—hooks deep and secure into me, and keeps me going.

When I turn into Coffee Haven Guy's apartment lot, my heart jerks hard. This place is unsafe. I've been here before. With a friend who has cousins living in Building 203. If I'm seen, that's a problem. I pick up my cell, call.

“Let's go somewhere else,” I tell him. “I'm outside right now.”

He appears from the building door, glides through the night and into my passenger seat. “Hey.” He looks clean-shaven, smells like a mix of cigarettes and fresh moss. “Where should we go?”

“Just somewhere else.” My voice is urgent. I sound on edge. Try to slow my heart and forget I'm doing something I shouldn't be.

I reach over, turn my cell phone off in case my boyfriend calls.

He points to the main road, says, “Take a left. We'll go to Coffee Haven.”

I hesitate. That's not safe either.

He smiles, knows we're undercover. “We'll go in the back way. I have a key. We'll bolt to the basement storeroom and no one will see us.”

He lays his hot palm against my thigh.
No one will see us.

So I put the car into drive and ease through the darkness.

•   •   •

His keys jingle way too loudly outside the back door of the coffee shop. His hands are shaky. He fumbles for the right key on a key chain of twenty or more.

“Maybe this isn't a good idea,” I say, watching a car with the stereo blaring Led Zeppelin weave through the back lot before easing toward the front. I pull my hoodie over my head to hide my face.

“Got it,” he says as something clicks. He glides the door open. Light spills onto the concrete in front of me. Inside, a girl giggles. A coffee grinder drowns her out.

I follow him in, past shelves of Styrofoam cups, plastic lids, and piles of fake sugar packets. The smell of coffee makes my nostrils flare. My eyes dart sideways. My heart beats fast. It always does beforehand. I follow him down a flight of stairs, leave the giggling girl and the steamy gurgling of coffee behind.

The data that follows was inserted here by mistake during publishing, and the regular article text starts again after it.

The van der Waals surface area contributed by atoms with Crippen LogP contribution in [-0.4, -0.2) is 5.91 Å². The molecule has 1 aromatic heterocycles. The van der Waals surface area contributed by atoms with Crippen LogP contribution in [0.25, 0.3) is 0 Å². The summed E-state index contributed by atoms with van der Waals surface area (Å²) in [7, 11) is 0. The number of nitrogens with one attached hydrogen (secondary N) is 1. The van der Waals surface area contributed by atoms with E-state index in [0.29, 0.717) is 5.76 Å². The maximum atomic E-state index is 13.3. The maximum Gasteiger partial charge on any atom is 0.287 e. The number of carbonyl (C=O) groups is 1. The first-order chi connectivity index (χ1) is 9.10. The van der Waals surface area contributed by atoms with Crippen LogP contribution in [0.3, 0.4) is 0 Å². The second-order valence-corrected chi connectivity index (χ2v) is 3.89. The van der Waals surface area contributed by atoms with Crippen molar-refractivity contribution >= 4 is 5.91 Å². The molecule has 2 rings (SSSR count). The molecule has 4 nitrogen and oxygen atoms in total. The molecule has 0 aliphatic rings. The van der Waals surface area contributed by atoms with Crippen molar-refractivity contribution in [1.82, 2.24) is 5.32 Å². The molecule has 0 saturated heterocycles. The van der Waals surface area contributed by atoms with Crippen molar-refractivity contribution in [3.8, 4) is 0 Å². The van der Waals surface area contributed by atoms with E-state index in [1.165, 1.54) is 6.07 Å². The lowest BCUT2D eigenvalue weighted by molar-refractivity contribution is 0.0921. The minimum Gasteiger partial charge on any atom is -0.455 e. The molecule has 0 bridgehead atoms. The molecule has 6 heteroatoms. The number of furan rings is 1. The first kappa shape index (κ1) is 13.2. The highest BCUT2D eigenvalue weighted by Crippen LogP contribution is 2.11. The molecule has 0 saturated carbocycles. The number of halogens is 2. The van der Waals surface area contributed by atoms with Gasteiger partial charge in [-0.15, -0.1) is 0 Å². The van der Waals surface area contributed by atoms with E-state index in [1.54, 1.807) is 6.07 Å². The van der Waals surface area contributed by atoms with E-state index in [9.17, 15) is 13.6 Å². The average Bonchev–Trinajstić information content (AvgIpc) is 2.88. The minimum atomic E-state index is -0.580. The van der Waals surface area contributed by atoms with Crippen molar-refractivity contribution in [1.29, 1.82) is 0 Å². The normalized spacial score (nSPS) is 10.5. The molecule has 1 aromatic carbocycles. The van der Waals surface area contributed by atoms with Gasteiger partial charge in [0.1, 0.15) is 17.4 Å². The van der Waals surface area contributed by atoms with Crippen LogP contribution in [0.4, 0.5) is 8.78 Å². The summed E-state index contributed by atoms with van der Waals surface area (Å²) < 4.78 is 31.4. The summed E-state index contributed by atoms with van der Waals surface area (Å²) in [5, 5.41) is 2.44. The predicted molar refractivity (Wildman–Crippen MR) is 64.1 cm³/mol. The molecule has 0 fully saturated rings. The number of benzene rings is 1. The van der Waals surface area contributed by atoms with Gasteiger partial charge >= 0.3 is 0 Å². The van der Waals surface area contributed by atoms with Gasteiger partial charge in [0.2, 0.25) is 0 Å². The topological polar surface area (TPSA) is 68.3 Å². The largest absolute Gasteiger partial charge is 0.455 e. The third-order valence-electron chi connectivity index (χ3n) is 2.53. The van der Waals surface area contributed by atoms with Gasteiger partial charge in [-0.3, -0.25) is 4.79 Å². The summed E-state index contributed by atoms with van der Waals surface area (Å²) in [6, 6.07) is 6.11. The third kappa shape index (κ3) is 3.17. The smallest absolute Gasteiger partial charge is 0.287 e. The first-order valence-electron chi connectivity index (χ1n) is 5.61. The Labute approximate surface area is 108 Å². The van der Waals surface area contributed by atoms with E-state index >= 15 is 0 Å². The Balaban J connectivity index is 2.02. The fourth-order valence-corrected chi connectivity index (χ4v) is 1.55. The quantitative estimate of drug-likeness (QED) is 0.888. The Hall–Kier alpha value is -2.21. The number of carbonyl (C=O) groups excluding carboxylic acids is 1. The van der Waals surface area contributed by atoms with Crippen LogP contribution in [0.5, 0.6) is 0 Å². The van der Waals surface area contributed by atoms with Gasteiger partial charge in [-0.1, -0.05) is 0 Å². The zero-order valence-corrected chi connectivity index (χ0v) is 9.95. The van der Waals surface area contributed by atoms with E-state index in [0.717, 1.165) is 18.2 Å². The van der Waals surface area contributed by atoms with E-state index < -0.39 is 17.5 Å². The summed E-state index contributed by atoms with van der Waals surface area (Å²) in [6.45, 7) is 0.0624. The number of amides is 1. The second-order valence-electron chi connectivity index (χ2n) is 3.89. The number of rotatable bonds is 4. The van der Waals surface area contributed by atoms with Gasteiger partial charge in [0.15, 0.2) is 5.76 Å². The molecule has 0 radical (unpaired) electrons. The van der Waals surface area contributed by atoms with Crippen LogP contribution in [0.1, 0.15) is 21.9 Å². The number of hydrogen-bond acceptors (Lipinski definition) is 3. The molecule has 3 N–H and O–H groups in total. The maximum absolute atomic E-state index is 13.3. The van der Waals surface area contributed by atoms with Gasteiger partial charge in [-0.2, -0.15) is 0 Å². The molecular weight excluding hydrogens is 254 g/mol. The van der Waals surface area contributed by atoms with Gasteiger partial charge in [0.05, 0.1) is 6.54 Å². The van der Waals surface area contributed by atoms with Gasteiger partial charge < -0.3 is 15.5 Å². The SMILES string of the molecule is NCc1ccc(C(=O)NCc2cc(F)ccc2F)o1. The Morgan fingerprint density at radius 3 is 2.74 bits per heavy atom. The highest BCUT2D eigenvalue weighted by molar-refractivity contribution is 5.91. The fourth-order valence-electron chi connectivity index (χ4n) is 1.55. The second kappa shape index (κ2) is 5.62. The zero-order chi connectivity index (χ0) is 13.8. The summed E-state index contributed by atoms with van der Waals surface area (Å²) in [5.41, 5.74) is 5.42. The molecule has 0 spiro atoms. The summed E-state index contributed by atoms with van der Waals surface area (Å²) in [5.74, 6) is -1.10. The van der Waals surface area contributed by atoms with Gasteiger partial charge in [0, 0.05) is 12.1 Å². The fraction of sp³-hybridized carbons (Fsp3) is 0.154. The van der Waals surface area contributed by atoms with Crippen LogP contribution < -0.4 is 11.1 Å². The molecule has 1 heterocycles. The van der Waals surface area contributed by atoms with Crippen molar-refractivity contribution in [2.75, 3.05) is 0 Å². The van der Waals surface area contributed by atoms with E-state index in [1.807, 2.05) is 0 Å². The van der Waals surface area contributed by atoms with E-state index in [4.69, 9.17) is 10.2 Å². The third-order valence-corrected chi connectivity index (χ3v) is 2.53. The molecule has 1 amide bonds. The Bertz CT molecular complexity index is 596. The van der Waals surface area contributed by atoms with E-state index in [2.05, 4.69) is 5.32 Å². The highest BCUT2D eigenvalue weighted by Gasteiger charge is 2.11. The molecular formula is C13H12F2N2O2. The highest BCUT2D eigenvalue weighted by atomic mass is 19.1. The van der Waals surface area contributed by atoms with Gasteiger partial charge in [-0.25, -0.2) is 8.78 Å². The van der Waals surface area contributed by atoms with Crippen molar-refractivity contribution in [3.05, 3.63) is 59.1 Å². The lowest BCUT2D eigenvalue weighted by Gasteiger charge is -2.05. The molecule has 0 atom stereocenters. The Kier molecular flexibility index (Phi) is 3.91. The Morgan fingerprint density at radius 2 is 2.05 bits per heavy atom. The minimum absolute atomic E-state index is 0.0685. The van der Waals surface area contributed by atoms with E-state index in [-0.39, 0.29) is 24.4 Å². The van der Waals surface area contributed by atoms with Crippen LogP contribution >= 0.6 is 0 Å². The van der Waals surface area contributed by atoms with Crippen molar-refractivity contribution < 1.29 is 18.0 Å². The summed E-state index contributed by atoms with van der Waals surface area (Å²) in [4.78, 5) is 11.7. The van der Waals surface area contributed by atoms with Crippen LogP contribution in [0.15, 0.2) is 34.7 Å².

His fingers twist with mine. His skin is so warm. And the need deep inside me rises. Clawing. Gnawing. I grip his hand harder as he pulls me down, down, to the basement, where there's no trace of light, and I realize there's a moment, every time, when I reach a point of no return, when I've gone far enough—away from the alcohol and insults, from the unbearable pressure to be more, from the voice inside me always saying I'm not worth anyone's time, money, or attention—that it doesn't seem to matter anymore what I do afterward. I've come here. Into the darkness. A soothing, intoxicating place. I've already crossed the line. And I'm not leaving now.

Blind, we bump against boxes like pinballs. His fingers scrape a wall, finding a trail to someplace. I wonder where he's going, and then his lips are on mine, his tongue skimming against my own for a long minute. His breath beats warm and fast against my face before he slides away from me.

I'm left flailing. Wish my eyes could adjust, but there's not a shred of light to help me. It's a weird feeling when your eyes are wide open but everything is still black.

My hand reaches out for him. His fingers find me first, curl around my thighs as my hands fall against his head now hovering near my stomach. He is seated in front of me. With a groan, he pulls me onto his lap. My knees dig into firm cardboard as I straddle him. He lies back, yanks me to him, and my mouth finds his smiling.

“Told you no one would see.” His voice is husky.

“Yeah, I can't see a thing,” I say.

He laughs. “Just feel, then.”

So I feel my jeans slide off, feel he's got decent biceps for being on the thinner side, feel his tongue trace a warm line behind my ear, feel a twinge of guilt before my body stops feeling and I let
myself float above it all, craft a portrait of perfection, a vision of a girl so desirable that this lucky boy will remember her for eternity. Every time the scent of coffee beans hits him, the taste of her will follow.

In the middle of it all, a toilet flushes. A door swings open. Light sprawls across boxes of coffee stirrers, bags of sugar, my bare legs and back.

Coffee Haven Guy peers around my torso as I turn to see Ty Blevens—basketball player at my high school, the guy who sits behind me in social science. His half-wet hands clutch a brown paper towel. He'd gone into the bathroom before we came down. Now his eyes widen as he realizes what he's seeing—my naked skin, this guy beneath me.

Other books

The Vacant Chair by Kaylea Cross
Aliena by Piers Anthony
A Christmas Wish by Joseph Pittman
The Shadow of War by Stewart Binns
Take a Chance on Me by Vanessa Devereaux
Justice Denied by J. A. Jance
Making Enemies by Francis Bennett
The Eunuch's Heir by Elaine Isaak Copyright 2016 - 2023